PAINKILLER LAW – It’s good preventative medicine.

info@painkillerlaw.com 213.293.3737 MEISTER LAW OFFICES

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PAINKILLER LAW: Fear and Self-Loathing in the Medical Academy

A recent article by Drs. Zachary Meisel and Jeanmarie Perrone, who teach at the University of Pennsylvania Medical School, asks whether “conscientious and well trained” doctors are to blame for prescription drug abuse. The authors say “yes.” That is, they say doctors are partially to blame, but the authors stay silent on why anyone else might be. That silence is damning, the good professors’ assessment is wrong, and their article is of great concern.

Not only is Rx abuse far too complex a problem to “blame” on any one constituency, but even more critically, it is always unsettling and even scary when one or two members of a profession presume to apologize on behalf of their colleagues nationwide for some perceived wrong. Today across the country we are seeing what the White House Drug Czar has called an “epidemic” of Rx abuse. We are also in response seeing a misplaced, hamfisted law enforcement approach to what is, in all but the most extreme cases, a public health problem. Federal and state law enforcement agencies will only be emboldened by an article whose glittering generalities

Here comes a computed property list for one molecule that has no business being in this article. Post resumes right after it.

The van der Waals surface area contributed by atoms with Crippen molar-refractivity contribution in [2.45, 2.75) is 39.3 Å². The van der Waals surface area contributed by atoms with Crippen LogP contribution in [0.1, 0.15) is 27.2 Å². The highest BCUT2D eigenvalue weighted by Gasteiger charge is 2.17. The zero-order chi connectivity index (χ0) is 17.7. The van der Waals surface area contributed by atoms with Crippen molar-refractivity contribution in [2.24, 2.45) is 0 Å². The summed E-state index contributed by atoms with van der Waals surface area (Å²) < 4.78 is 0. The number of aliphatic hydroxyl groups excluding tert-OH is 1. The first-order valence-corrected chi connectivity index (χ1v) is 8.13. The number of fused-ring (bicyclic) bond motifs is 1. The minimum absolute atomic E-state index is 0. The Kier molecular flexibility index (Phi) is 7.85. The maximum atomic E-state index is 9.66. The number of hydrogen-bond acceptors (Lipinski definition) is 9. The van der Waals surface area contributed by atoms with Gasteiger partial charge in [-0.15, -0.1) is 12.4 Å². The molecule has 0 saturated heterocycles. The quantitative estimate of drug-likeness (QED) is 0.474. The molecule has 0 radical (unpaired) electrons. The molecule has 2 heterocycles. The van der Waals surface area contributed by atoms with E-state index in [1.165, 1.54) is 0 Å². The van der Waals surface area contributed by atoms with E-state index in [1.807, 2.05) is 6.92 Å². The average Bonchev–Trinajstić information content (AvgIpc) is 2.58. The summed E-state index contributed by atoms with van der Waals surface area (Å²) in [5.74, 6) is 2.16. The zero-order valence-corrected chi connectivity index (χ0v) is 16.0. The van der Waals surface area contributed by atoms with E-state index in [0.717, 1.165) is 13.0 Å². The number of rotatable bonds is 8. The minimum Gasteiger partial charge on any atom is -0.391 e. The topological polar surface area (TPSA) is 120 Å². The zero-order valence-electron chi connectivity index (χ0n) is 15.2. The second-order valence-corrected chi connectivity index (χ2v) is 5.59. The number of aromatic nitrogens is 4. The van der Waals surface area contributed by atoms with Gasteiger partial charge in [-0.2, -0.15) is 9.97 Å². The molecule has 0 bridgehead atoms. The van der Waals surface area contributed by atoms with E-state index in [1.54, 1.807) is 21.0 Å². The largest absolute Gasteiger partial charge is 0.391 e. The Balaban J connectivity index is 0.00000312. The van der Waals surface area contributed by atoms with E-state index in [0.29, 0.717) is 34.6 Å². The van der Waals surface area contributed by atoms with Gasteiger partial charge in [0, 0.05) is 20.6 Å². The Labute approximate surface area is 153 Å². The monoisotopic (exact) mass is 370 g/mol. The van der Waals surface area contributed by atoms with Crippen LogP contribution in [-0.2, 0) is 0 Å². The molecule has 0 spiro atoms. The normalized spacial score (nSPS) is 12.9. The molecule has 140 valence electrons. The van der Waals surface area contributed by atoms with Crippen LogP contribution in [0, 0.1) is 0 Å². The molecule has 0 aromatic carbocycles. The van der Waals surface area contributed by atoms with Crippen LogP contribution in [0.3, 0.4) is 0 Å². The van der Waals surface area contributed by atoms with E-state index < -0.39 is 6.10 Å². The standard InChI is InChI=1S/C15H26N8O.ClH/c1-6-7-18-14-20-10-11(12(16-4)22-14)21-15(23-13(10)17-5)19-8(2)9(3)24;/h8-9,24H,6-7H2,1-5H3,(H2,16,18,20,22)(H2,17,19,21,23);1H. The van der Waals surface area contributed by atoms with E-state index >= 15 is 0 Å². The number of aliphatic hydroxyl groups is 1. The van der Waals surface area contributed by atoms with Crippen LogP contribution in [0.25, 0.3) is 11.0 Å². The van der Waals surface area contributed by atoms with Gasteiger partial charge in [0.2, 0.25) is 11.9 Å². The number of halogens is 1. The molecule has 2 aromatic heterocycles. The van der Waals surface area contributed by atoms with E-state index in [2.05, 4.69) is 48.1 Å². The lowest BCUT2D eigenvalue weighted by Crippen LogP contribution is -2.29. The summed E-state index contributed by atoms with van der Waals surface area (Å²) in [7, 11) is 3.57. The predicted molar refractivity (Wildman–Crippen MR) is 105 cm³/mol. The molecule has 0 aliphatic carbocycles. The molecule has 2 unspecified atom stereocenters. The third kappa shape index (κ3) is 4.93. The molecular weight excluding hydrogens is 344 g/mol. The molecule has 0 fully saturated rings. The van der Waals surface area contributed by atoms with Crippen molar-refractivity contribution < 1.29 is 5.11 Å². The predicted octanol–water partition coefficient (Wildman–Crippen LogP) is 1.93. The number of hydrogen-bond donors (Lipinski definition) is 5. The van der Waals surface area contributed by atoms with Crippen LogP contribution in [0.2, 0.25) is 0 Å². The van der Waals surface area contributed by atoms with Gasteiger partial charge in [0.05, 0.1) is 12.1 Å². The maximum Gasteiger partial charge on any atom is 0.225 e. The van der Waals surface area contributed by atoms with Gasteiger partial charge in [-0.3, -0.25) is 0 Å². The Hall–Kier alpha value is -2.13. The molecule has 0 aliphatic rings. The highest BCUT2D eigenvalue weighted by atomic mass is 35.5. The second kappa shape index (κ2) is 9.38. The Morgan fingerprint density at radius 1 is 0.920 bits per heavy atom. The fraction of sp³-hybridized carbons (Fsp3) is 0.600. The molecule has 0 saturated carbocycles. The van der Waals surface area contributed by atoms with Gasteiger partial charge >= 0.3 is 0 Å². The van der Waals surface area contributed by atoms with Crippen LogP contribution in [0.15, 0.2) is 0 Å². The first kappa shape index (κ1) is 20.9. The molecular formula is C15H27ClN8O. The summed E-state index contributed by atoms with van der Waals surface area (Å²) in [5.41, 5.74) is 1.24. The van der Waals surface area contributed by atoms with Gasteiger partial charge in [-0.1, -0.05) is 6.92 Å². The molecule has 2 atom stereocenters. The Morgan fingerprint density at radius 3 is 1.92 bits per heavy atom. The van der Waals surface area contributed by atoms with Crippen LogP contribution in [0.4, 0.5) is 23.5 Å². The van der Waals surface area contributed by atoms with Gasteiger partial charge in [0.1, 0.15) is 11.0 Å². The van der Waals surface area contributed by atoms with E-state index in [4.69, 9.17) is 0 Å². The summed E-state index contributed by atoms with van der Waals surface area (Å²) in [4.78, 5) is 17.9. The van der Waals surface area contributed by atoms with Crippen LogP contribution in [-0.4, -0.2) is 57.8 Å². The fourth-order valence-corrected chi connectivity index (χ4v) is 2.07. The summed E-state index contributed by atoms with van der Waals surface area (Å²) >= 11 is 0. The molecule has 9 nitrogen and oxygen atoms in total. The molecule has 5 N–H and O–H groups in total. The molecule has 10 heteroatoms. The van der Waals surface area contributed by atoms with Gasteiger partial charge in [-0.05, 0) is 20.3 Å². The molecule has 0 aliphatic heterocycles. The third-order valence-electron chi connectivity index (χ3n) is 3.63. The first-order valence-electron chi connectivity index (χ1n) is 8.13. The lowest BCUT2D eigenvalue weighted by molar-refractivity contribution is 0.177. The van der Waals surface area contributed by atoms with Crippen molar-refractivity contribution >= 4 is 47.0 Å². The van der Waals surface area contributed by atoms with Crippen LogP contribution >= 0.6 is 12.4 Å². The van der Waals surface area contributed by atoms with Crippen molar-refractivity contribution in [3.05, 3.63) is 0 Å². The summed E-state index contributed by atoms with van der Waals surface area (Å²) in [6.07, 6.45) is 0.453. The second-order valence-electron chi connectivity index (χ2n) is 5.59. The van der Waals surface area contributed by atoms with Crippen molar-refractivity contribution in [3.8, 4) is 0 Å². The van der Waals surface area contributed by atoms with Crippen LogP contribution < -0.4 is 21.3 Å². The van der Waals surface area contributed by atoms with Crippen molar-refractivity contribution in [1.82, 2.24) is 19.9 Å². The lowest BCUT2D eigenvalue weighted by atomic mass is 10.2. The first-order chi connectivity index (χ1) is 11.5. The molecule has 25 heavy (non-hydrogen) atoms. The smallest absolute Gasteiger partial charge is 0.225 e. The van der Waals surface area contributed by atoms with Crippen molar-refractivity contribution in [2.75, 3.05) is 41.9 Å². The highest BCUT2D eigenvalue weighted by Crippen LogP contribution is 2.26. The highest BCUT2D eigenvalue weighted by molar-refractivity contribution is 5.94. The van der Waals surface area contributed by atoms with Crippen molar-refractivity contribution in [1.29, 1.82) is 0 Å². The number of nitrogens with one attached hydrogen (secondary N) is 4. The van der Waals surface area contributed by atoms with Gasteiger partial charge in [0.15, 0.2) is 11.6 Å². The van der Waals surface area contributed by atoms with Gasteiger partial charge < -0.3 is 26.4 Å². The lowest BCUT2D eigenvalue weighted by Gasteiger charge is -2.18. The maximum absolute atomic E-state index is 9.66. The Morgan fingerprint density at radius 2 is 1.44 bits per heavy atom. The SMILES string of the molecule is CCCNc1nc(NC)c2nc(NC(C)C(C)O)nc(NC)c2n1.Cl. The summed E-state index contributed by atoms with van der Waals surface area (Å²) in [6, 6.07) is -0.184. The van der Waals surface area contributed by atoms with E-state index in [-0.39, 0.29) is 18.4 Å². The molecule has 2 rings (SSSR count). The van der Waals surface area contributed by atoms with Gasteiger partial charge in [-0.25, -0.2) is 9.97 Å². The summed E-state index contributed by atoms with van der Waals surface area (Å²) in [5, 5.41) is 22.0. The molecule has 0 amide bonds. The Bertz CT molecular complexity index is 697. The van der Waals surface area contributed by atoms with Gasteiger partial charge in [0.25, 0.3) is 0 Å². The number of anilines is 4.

help legitimize the illegitimate and ill-advised belief that routinely going after doctors for alleged criminal conduct is the solution.

So are doctors to blame? In PAINKILLER LAW’s view, no, except in the most extreme cases. If a healthcare provider screens a patient carefully, does a thorough exam and makes an informed diagnosis, prescribes within the boundaries of established safety for an approved drug, counsels the patient on the possibility of addiction, monitors the patient conscientiously, verifies with any available prescription drug database, and uses his or her best judgment about how the patient is doing, what is the basis for a criminal charge against that doctor in the event of addiction or an overdose? Can the authors enlighten us, please, before asserting that good doctors are partly to blame?